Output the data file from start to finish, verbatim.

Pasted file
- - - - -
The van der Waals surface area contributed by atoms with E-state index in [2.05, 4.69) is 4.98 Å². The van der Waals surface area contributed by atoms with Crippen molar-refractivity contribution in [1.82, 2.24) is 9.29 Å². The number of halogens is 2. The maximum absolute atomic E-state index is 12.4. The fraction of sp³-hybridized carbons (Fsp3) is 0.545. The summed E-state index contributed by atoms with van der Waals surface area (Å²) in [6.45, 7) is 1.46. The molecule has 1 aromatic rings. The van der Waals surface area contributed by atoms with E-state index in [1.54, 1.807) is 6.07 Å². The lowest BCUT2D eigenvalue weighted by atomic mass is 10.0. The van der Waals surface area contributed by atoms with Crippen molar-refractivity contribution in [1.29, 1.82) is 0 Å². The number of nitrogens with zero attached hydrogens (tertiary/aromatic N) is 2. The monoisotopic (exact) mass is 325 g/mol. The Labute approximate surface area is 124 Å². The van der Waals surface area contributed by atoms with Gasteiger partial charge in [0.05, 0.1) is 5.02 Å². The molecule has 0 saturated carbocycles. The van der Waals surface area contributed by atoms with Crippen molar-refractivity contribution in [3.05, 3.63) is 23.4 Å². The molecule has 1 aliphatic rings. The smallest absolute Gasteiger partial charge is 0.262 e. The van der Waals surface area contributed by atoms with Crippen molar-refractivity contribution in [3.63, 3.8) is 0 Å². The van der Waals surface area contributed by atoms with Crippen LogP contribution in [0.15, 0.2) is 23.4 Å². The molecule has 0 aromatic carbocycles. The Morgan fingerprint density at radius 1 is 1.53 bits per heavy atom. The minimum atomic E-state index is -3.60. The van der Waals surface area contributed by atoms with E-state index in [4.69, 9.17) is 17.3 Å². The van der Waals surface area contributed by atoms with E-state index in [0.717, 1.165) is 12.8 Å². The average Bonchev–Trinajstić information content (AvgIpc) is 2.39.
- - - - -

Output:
The van der Waals surface area contributed by atoms with E-state index in [2.05, 4.69) is 4.98 Å². The van der Waals surface area contributed by atoms with Crippen molar-refractivity contribution in [1.82, 2.24) is 9.29 Å². The number of halogens is 2. The maximum absolute atomic E-state index is 12.4. The fraction of sp³-hybridized carbons (Fsp3) is 0.545. The summed E-state index contributed by atoms with van der Waals surface area (Å²) in [6.45, 7) is 1.46. The molecule has 1 aromatic rings. The van der Waals surface area contributed by atoms with E-state index in [1.54, 1.807) is 6.07 Å². The lowest BCUT2D eigenvalue weighted by atomic mass is 10.0. The van der Waals surface area contributed by atoms with Crippen molar-refractivity contribution in [1.29, 1.82) is 0 Å². The number of nitrogens with zero attached hydrogens (tertiary/aromatic N) is 2. The monoisotopic (exact) mass is 325 g/mol. The Labute approximate surface area is 124 Å². The van der Waals surface area contributed by atoms with Gasteiger partial charge in [0.05, 0.1) is 5.02 Å². The molecule has 0 saturated carbocycles. The van der Waals surface area contributed by atoms with Crippen molar-refractivity contribution in [3.05, 3.63) is 23.4 Å². The molecule has 1 aliphatic rings. The smallest absolute Gasteiger partial charge is 0.262 e. The van der Waals surface area contributed by atoms with Crippen molar-refractivity contribution in [3.63, 3.8) is 0 Å². The van der Waals surface area contributed by atoms with Crippen LogP contribution in [0.15, 0.2) is 23.4 Å². The molecule has 0 aromatic carbocycles. The Morgan fingerprint density at radius 1 is 1.53 bits per heavy atom. The minimum atomic E-state index is -3.60. The van der Waals surface area contributed by atoms with E-state index in [4.69, 9.17) is 17.3 Å². The van der Waals surface area contributed by atoms with E-state index in [0.717, 1.165) is 12.8 Å². The average Bonchev–Trinajstić information content (AvgIpc) is 2.39.